Old Indian Prospect
The other area of known prehistoric mining on Turquoise Hill is the extreme southeastern edge of the hills. The best documentary evidence of prehistoric mining in that area is the 1879 name given to the mining claim "Old Indian Prospect". The smooth walls, with a differing patina in the two largest open pits (stopes) of the Tiffany Mine are strong indications of prehistoric turquoise mining pits. Mathien reported in 1987 that an effort to date the patina was in progress, but she later reported that it was not successful (Mathien, 1994). The other mine features on that southeast hill appear to be from the Territorial Period and show few if any signs of turquoise mineralization. Most of these other features were probably dug by Territorial Period miners in their search for gold and silver deposits (Hayward, 1880), which explains the lack of turquoise mineralization at these locations. There may be some prehistoric workings under the waste piles around the western Tiffany open stope, but no surface signs of such workings are visible.
Marshal Bonanza Hill
The closest large late Prehistoric and Historic period pueblos to Turquoise Hills were San Marcos, about three miles [4.8 km] southeast, and La Cienega, about three miles [4.8 km] west of Turquoise Hill. Five small 11th and 12th century Puebloan room blocks whose residents apparently devoted full time to turquoise mining and refining were described by Wisemann and Darling (1986). Pottery from these turquoise mining camps located between San Marcos and the Cerrillos Hills indicate that perhaps Mount Taylor Puebloans set up residence in the area to mine turquoise during the Chaco Phenomena Period.
La Cienega Pueblo
The Cerrillos turquoise mines may have been open to all Pueblos, but if any individual pueblo dominated turquoise mining it seems reasonable to assume that La Cienega or San Marcos, due to their proximity, would have been predominant. Both of these pueblos were probably mainly Tano and both were abandoned during the Pueblo Revolt of 1680-1693. After the revolt the closest pueblos were Santo Domingo and Cochiti. Nineteenth Century writers discussing the identity of Pueblos collecting turquoise in the Cerrillos Hills generally reported they were Santo Domingo or Cochiti puebloans.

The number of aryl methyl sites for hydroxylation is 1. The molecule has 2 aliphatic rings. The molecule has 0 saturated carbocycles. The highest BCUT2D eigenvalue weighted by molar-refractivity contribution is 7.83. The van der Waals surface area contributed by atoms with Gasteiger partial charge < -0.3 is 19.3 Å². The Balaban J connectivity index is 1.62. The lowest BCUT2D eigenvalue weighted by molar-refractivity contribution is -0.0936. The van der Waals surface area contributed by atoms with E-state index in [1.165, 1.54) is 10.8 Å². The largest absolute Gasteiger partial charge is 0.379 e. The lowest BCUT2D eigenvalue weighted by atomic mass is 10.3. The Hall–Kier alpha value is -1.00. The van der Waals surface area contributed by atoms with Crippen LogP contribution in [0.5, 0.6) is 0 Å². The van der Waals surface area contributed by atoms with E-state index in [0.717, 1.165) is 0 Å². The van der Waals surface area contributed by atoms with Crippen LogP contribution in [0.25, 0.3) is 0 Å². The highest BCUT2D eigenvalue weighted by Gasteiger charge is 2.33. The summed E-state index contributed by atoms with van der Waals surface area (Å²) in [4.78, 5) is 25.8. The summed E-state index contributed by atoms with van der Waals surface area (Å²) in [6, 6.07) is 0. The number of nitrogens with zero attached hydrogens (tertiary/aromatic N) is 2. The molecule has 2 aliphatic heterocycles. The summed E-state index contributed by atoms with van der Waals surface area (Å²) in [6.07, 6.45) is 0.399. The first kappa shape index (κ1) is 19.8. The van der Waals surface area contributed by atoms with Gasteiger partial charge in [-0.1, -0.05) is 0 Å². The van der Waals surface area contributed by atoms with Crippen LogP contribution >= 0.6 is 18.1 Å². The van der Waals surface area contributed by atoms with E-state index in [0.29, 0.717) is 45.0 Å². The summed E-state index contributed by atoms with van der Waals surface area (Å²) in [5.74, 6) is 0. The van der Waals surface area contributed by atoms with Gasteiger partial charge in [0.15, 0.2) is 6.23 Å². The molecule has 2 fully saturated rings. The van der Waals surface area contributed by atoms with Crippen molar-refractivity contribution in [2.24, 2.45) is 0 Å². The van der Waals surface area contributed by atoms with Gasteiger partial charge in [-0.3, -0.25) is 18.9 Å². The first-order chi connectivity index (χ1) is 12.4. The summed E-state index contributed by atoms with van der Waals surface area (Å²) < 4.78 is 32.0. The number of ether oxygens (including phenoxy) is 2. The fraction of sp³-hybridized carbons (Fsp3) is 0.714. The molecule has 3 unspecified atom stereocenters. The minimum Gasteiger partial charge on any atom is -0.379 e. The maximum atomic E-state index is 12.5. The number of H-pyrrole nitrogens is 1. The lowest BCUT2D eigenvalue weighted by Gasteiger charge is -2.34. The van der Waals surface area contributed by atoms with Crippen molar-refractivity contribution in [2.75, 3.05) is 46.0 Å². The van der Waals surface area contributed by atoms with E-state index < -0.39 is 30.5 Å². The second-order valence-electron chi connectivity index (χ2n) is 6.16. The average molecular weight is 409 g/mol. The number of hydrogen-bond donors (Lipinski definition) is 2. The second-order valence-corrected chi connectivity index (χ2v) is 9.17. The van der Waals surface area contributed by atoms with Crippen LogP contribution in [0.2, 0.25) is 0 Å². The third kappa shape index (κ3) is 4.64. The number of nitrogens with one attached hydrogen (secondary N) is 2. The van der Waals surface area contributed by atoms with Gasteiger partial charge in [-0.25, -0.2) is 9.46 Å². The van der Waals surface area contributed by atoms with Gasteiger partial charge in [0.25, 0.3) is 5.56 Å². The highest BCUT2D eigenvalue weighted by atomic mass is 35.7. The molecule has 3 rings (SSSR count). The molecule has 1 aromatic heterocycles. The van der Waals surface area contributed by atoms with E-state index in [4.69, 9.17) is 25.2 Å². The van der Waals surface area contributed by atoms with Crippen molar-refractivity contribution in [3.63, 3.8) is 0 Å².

"Evidence of Prehistoric and Colonial Period Turquoise Mining"
Ten turquoise mine sites were described by Warren and Mathien (1985) in the Cerrillos District. Their Figure 1 (p. 95) shows the approximate locations of these sites with the exception of Fire Fly. The locations of these sites were redrawn using Warren (1974, p. 15) and Warren and Mathien's map (1985, p. 95). The map, Locations of Cerrillos District Turquoise Mines, Figure 8 in this report, shows the location of known turquoise mines of the district by the numbers used in this report. Warren and Mathien (1985) discuss numerous dating questions of the pottery types collected at the mines. The following summary of probable mining dates compiled from their data is subject to question. Warren and Mathien's Table 10 (1985, p. 119) summarizes the ceramics from the Cerrillos Turquoise Mining District by mine feature. The totals for the district were: pre-Pueblo III 1.4 percent, Pueblo III (1100 to 1300 A.D.) 20.9 percent, Glazewares [Pueblo IV (1300-1600), and (1600-1700 period of Pueblo V)] 71.2 percent, and unknown and Historic Period 6.5 percent. "Based on the identifications of ceramic types and percentages assigned (Table 10), the greatest use of the Cerrillos District occurred during Pueblo IV" (Warren & Mathien, 1985, p. 124). Different turquoise sites had different ceramic assemblages and the following is an approximate dating of each site's turquoise mining activity. The name of the mine or site used by Warren and Mathien (1985) is followed by the probable periods of Prehistoric and Spanish Historic mining based on pottery types identified by Warren and Mathien (1985). Warren (deceased) and Mathien might not agree with this simplification of the results of their study.